University of Houston, USA
Metin Akay received his B.S. and M.S. in Electrical Engineering from the Bogazici University, Istanbul, Turkey in 1981 and 1984, respectively and a Ph.D. degree from Rutgers University in 1990. He is currently the founding chair of the new Biomedical Engineering Department and the John S. Dunn professor of biomedical engineering at the University of Houston. He has played a key role in promoting biomedical education in the world by writing and editing several books, editing several special issues of prestigious journals, including the Proc of IEEE, and giving several keynote and plenary talks at international conferences, symposiums and workshops regarding emerging technologies in biomedical engineering. He is also the founder director of the US-Turkey Advanced Institute on Healthcare, sponsored by the NSF and endorsed by the NAE.
Medical University of Vienna
Prof. Aszmann joined the Division of Plastic Surgery in Vienna, Austria in 1998 where he now holds the position of Associate Professor of Plastic and Reconstructive Surgery. Both his research and clinical focus have always been peripheral nerve reconstruction and extremity/hand rehabilitation. Since 2006 he has entered a close collaboration with the company Otto Bock to explore the possibilities and limits of bionic reconstruction which has now led to the establishment of a Center for Extremity Reconstruction and Rehabilitation. This Center has at its core interest the recovery and rehabilitation patients with impaired extremity function.
The Biorobotics Institute
Scuola Superiore Sant’Anna Pisa
Title: Achievements and challenges towards the development of thought controlled prostheses
Christian Cipriani is an Associate Professor of Bioengineering and Head of the Artificial Hands Area at The BioRobotics Institute, Scuola Superiore Sant’Anna (SSSA), Pisa, Italy. He received the M.Sc. degree in electronic engineering from the University of Pisa, Italy, in 2004 and the Ph.D. in BioRobotics from the IMT Institute for advanced studies, Lucca, Italy in 2008. He has been working at the SSSA since 2005 and –as a Visiting Scientist– at the University of Colorado Denver | Anschutz Medical Campus, in 2012, within many national and international research projects on prosthetics and robotics. His current field of research is (bio)mechatronics applied to the area of upper limb prosthetics. He is interested in mechatronic, controllability and sensory feedback issues of dexterous robotic hands to be used as thought-controlled prostheses. On these topics he has authored ~100 peer reviewed scientific papers, ~50 of which on international journals in the field of prosthetics and rehabilitation robotics. He also filed eight patents on related fields and founded a spin-off company of the Scuola Sant’Anna – Prensilia. Dr. Cipriani is the recipient of several awards including a Starting Grant from the European Research Council in 2015, an early career grant by the Italian Ministry of Research in 2011 (FIRB 2010 program), a Fulbright Research Scholar fellowship in 2011 and the d’Auria Award from the Italian Robotics and Automation Association, in 2009.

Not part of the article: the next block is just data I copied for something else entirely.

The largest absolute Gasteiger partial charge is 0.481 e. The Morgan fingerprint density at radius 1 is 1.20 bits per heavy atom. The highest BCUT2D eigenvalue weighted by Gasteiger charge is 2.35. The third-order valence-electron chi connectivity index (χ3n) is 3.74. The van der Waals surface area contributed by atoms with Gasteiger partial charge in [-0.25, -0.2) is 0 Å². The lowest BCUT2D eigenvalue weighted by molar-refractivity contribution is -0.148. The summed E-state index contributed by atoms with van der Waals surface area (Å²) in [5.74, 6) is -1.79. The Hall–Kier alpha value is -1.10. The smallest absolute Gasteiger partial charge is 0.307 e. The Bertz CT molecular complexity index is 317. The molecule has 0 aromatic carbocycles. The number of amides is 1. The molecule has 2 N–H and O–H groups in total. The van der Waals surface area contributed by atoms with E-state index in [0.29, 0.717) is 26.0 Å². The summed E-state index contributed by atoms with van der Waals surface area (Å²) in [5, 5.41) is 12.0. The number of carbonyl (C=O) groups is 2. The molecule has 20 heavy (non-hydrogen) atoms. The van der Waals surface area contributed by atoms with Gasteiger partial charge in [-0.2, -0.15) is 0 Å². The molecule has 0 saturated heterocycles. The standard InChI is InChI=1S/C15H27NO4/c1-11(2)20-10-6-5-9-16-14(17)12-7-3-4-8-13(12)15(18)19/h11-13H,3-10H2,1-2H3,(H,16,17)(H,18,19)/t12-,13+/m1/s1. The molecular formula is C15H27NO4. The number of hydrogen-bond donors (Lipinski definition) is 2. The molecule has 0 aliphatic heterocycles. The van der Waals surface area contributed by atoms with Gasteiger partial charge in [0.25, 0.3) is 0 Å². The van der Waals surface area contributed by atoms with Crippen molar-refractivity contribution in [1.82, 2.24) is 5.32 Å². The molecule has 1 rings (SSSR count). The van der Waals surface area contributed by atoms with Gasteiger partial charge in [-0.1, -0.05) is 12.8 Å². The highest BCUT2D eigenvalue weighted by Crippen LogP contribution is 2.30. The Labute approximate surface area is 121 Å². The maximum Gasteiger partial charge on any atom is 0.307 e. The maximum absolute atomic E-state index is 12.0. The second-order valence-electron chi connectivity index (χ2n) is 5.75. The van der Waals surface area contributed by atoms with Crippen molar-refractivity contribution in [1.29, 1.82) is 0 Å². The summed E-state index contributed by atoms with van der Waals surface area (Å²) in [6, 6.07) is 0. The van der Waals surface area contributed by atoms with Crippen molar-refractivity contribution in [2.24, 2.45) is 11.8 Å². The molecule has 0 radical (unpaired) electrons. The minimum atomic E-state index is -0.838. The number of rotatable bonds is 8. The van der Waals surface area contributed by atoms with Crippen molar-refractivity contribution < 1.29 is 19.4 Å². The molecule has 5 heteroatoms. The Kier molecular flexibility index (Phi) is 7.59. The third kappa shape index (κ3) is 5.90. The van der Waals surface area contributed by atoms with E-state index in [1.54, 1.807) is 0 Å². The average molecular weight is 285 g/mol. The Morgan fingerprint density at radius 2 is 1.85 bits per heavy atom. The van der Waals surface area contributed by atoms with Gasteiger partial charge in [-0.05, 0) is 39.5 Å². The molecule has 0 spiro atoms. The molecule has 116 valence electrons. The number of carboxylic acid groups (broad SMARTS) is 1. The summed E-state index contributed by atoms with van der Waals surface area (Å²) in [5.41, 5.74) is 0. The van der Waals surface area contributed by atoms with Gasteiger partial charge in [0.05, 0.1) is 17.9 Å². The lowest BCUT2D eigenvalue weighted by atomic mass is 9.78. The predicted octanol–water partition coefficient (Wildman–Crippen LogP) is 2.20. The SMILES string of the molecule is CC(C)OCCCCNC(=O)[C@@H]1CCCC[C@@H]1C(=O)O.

Universita’ di Messina
Title: Muscle synergies for motor control
Andrea d’Avella obtained a B.Sc. in Physics at Milan University, and a Ph.D. in Neuroscience at M.I.T. (2000) working on the modular organization of the motor system under the supervision of Emilio Bizzi. In 2003 he joined the Laboratory of Neuromotor Physiology at Fondazione Santa Lucia, Rome, Italy. Since 2015 he is Professor of Physiology in the Department of Biomedical and Dental Sciences and Morphofunctional Imaging at the University of Messina, Italy. His research is focused on investigating sensorimotor control of reaching and interceptive movements, muscle synergies, and motor adaptation. He has developed a decomposition algorithm to identify time-varying muscle synergies from multi-muscle EMG recordings and an approach using myoelectric control in a virtual environment (“virtual surgeries”) to probe the synergistic organization of the motor system. He has coordinated and participated in international research projects funded by the Human Frontiers Science Program Organization and by the European Union. He has been a member of the Board of Directors of the Society for the Neural Control of Movement from 2007 to 2016. He is a member of the Editorial Boards of the Journal of Motor Behavior, the Journal of Neurophysiology and Frontiers in Computational Neuroscience.
Cajal Institute, CSIC
Title: Pathway-specific local field potentials: extraction and applications
Degree in Biological Sciences and PhD, Univ. Complutense of Madrid, Madrid, Spain
Staff Researcher, Itto Cajal – CSIC, Madrid, Spain